30+ Ways Asians Perpetuate Anti-Black Racism Everyday

Michelle Kim
May 28, 2020 · 7 min read

This post is a follow-up to 20+ Allyship Actions for Asians to Show Up for the Black Community Right Now.

Read this article in Japanese (translation by Michi Yoshikawa).

Poster from 1960s — Yellow Peril Supports Black Power

It would be a massive missed opportunity if we fail to make the connection between the stories of Amy Cooper and Tou Thao and our daily behaviors. It’s easy to dismiss these as isolated incidents perpetuated by “racists” — but none of this is just one person’s racism coming to light and none of us is innocent.

We all perpetuate anti-Black racism in our daily lives. We can’t fight anti-Black racism unless we can notice its manifestation in ourselves and others on a daily basis in our workplace, social interactions, and online engagement.

In doing DEI (Diversity, Equity, and Inclusion) work, I’ve found it useful to actually name the detailed and insidious ways we all participate in oppressing each other.

This one is for my people. Reminder: I don’t speak for all Asians.

  1. Calling the police on Black people — doing this *escalates* everything and is very possibly life threatening for Black folks, yet I see Asians using this tool of oppression too quickly whenever they perceive (a lot of times not even real) threat. I challenge everyone to reflect on the time you’ve called the cops — did they actually help? What did they do that was helpful? We mistake calling the cops with safety — they don’t keep us safe.
  2. Asian store owners following Black people around, profiling, and over surveilling. Being “afraid” of Black people the moment they are in sight.
  3. Not believing Black people’s stories and struggles: “are you sure they meant it that way?” “it’s not always about race” aka gaslighting the fuck out of them. This is especially harmful because gaslighting that comes from other marginalized groups is EVEN MORE gaslighty.
  4. Preferring lighter skin color over dark; using and promoting skin “whitening” products. Colorism has long been a part of Asian cultures globally and the damning effects are seen within and across different Asian communities. While in Asian countries, the preference for lighter skin might come from the disparity in socioeconomic class (e.g., farm workers being darker vs. wealthier or upper caste people being fairer), we must question how this prevalent association (wealthy and educated=lighter skin and poor and uneducated = darker skin) manifests in our behaviors and narratives today.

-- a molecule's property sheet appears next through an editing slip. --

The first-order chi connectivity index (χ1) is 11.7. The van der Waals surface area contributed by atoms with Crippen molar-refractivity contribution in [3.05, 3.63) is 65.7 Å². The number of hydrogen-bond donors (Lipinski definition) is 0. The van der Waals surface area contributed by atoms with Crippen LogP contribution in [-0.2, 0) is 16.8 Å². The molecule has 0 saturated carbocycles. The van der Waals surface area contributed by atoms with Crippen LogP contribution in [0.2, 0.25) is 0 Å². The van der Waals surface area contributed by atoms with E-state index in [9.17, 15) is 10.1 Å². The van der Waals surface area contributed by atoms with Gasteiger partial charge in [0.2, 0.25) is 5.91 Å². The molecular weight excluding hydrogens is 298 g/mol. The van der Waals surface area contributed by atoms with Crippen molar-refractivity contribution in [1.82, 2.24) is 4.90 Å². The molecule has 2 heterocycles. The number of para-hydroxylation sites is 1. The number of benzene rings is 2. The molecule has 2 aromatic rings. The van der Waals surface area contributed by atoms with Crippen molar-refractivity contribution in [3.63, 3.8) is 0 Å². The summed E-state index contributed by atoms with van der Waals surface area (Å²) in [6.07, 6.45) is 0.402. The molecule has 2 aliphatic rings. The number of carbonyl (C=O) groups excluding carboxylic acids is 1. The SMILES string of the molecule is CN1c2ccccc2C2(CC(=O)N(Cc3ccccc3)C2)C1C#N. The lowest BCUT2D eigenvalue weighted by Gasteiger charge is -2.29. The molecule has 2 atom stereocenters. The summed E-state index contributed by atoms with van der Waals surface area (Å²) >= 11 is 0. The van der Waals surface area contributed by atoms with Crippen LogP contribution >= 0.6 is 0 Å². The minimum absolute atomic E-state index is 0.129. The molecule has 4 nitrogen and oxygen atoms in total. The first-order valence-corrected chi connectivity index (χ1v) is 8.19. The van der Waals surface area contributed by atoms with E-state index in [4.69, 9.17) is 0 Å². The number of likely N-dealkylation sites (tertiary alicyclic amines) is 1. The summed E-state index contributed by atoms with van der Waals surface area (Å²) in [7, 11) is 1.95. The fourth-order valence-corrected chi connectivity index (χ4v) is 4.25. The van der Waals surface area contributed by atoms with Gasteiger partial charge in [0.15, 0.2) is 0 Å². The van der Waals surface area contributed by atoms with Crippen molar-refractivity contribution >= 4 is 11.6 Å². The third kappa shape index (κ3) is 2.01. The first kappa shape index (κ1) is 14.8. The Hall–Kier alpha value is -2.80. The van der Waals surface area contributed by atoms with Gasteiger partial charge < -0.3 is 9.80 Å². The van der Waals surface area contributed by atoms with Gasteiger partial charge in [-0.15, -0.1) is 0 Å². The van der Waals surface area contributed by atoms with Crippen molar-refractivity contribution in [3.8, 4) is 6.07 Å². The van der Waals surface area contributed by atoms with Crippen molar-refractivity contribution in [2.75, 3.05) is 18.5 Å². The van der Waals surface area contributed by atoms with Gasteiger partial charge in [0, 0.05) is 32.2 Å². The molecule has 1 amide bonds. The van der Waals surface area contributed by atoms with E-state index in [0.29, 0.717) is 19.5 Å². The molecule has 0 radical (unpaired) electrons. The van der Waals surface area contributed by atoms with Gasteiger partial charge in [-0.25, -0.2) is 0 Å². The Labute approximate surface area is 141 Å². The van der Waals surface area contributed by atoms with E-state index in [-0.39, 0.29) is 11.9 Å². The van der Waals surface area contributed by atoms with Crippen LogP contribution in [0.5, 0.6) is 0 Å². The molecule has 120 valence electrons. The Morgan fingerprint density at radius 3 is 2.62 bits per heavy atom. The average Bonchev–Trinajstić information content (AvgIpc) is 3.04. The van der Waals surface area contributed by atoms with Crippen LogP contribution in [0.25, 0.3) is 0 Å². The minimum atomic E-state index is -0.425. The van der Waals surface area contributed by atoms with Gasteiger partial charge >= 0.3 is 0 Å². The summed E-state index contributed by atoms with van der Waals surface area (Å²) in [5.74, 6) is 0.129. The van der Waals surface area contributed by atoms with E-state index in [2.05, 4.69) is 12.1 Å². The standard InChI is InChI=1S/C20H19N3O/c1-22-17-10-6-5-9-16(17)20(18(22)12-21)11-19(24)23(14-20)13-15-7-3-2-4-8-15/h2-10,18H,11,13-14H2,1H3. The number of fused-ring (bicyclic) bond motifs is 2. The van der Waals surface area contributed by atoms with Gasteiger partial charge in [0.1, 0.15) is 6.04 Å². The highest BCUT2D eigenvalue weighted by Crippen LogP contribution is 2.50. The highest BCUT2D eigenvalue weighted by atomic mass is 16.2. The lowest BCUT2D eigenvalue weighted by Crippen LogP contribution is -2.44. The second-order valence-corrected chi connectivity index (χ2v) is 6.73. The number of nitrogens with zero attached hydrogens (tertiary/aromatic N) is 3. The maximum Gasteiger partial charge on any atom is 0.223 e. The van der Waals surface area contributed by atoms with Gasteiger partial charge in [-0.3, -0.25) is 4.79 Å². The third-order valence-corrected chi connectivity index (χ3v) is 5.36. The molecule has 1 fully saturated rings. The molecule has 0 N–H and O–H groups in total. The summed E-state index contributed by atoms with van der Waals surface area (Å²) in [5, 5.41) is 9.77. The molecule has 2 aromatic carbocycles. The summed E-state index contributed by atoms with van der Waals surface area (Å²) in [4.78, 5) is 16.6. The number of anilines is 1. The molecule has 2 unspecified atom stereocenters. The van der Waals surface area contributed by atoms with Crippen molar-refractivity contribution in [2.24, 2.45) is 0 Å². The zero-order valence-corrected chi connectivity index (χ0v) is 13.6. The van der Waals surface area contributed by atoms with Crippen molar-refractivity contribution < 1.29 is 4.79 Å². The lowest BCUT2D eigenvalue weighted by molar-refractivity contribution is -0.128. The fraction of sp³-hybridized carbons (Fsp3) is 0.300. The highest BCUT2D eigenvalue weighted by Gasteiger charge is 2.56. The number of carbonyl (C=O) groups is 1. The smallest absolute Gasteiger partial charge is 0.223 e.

5. Using AAVE, Blaccent, language/terms created by and for the Black community — I know, this one is sometimes confusing. And I’m still a little mad at Akwafina. Sometimes we also do this via “digital Blackface” — using giphys that use stereotypical images of Black people.

6. Cultural appropriation in the form of art, music, fashion, hair, make-up, etc. Google “Asian Rappers” — I’m screaming. Now I’m getting the wrath of Asian hip hop fans, so I’ll say this to clarify. I don’t mean non-Black people shouldn’t rap or adopt the art ever (although, some people may believe this and I won’t fight you). Rather, there are too many Asian folks taking the music form without paying proper respect to its history and origin. Cultural appropriation happens when we take parts of other communities’ culture and use them for our own enjoyment and benefit, without paying proper respect or also acting in solidarity in our daily lives. If you’re contemplating getting dreadlocks as a non-Black person, consider this response from Michael Harriot: “I’d tell him that it means something. Dreads are a subtle protest and a personal bit of empowerment in a culture that strips away every part of your heritage, down to your hair follicles. I’d tell him that — for some — it is a religious experience. I’d explain that it is the height of privilege and disrespect to appropriate all of that just because he thinks it looks cute.” Also check out this article to learn more about the history of the term — thanks Jenny Kim for sending it to me.

Photo of an Asian person with a caption “How to: Asian Dreadlocks”
Photo of an Asian person with a caption “How to: Asian Dreadlocks”
JUST DON’T DO IT.

7. Respectability politics based on false narratives and model minority myth: “They bring this upon themselves” “They should not commit crimes” “Asians worked hard to earn our place.”

8. Believing we can fit in if we act more like white people. Don’t be like Andrew Yang. He is wrong.

9. Using and co-opting social justice language created to achieve equity for Black people and other marginalized communities in a way that *only* benefits us. “Affirmative Action is racist against Asians” ← it’s not and we need to call our people in.